Mrani’s Moroccan countrywoman, Khaoula Remmal, followed a similar approach with ENRD2_Engrais Bio, which provides consultancy services in sustainable agriculture. ENRD2 took advantage of state support to weather the economic downturn, while also re-organising the company’s finances to cope with future emergency situations.


Develop internal capacity during downtime:

When Morocco first imposed restrictions in mid-March, ENRD2 matched the company’s drop in outward-facing services with growth from within. The reforms at ENRD2 did not stop with creating a “rainy day fund” —  Remmal developed a new corporate strategy, took courses in financial restructuring with her management team, and arranged online training for her staff.

“We saw the reduction in projects as an opportunity to improve internally,” said Remmal. These various initiatives, which will increase the company’s efficiency for years to come, may have proved too time-consuming during busier work periods.


Capitalise on market advantages:

Not all businesses have struggled to attract customers under COVID-19, a trend that holds true for plenty of eco-friendly businesses. Indeed, 46% of surveyed Switchers reported that, during the pandemic, they had received more business than before (31%) or the same amount (15%).

Just as Amazon CEO Jeff Bezos made $24 billion from March to April, Imane Chaabane has enjoyed her own e-commerce boom with Little Jenaina, an online retailer for Tunisian sustainable goods. “People didn’t want to go to supermarkets, so they came to us,” said Chaabane.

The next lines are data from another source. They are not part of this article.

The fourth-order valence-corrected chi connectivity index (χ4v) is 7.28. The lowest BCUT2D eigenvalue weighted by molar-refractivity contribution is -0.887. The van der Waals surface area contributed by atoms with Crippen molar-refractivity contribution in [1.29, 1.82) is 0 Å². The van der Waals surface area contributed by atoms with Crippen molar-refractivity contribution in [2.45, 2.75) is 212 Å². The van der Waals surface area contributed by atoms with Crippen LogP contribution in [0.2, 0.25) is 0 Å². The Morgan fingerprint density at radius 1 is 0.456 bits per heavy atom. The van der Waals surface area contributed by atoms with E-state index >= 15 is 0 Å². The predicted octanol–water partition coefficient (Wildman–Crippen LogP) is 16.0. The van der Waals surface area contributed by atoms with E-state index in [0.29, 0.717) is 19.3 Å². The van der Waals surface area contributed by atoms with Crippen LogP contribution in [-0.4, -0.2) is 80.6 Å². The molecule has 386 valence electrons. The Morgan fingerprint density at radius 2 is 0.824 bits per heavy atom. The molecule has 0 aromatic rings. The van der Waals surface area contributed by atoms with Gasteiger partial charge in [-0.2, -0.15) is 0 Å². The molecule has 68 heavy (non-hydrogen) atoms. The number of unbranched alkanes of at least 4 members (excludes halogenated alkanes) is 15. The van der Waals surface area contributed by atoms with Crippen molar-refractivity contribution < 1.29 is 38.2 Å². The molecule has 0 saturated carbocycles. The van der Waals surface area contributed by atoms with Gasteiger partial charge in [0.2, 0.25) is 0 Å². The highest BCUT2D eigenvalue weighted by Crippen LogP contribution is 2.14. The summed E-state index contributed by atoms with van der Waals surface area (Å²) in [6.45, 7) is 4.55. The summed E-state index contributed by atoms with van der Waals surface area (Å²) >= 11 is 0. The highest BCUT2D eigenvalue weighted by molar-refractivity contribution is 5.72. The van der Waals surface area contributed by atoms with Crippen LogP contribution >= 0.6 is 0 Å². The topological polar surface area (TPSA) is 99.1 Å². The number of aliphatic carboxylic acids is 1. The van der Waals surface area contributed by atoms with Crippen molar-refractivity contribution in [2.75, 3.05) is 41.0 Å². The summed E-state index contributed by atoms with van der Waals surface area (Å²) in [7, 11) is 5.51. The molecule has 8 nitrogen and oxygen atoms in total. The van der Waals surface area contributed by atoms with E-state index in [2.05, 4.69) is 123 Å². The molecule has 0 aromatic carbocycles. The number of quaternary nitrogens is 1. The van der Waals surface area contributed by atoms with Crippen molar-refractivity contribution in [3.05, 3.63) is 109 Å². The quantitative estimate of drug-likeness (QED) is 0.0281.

Such was the flood of new business that Little Jenaina did not need a dedicated marketing campaign. Instead, Chaabane and her sole employee scrambled throughout April to complete the many customer orders flowing in.

Chaabane now faces a remarkable, welcome dilemma amidst COVID-19 —  how to retain Little Jenaina’s surge of clients. She is already considering promotional vouchers, which would reward loyal customers with discount prices.

Over in Lebanon, George Kassab reports that Tirevolution, his sustainable rubber manufacturer, has a newfound market edge due to the COVID-19 restrictions and the country’s economic crisis. Lebanese factories once imported rubber from other countries, which could offer lower prices than Tirevolution’s recycled products.

Now, as imported goods have become prohibitively expensive, manufacturers are turning to Lebanese suppliers like Tirevolution. “Companies cannot import, so we are able to supply the raw materials that they need from garbage,” said Kassab. “Our products can allow them just to cope, just to survive the pandemic.”


Staying ahead of the curve

COVID-19 has challenged the very existence of small businesses around the globe. The pandemic has also forced people to reflect on the importance of sustainability. As economic activity has slowed down, everyone has captured a glimpse of a more eco-friendly world — from Venice’s canals becoming clear again to blue skies over Beijing and Delhi.

Green enterprises are perfectly positioned to flourish in a world that places more value on environmentally responsible commerce. “Today, more than ever, we are convinced of our values,” said Mrani of Carmine. This suggests that, with some resourceful thinking in the meantime, our Switchers can look forward to an exciting 2021 and beyond.

You can listen to the webinar recording here.


The Switchers will continue to hold webinars on topics related to COVID-19. Please check The Switchers’ website and Facebook group for more information.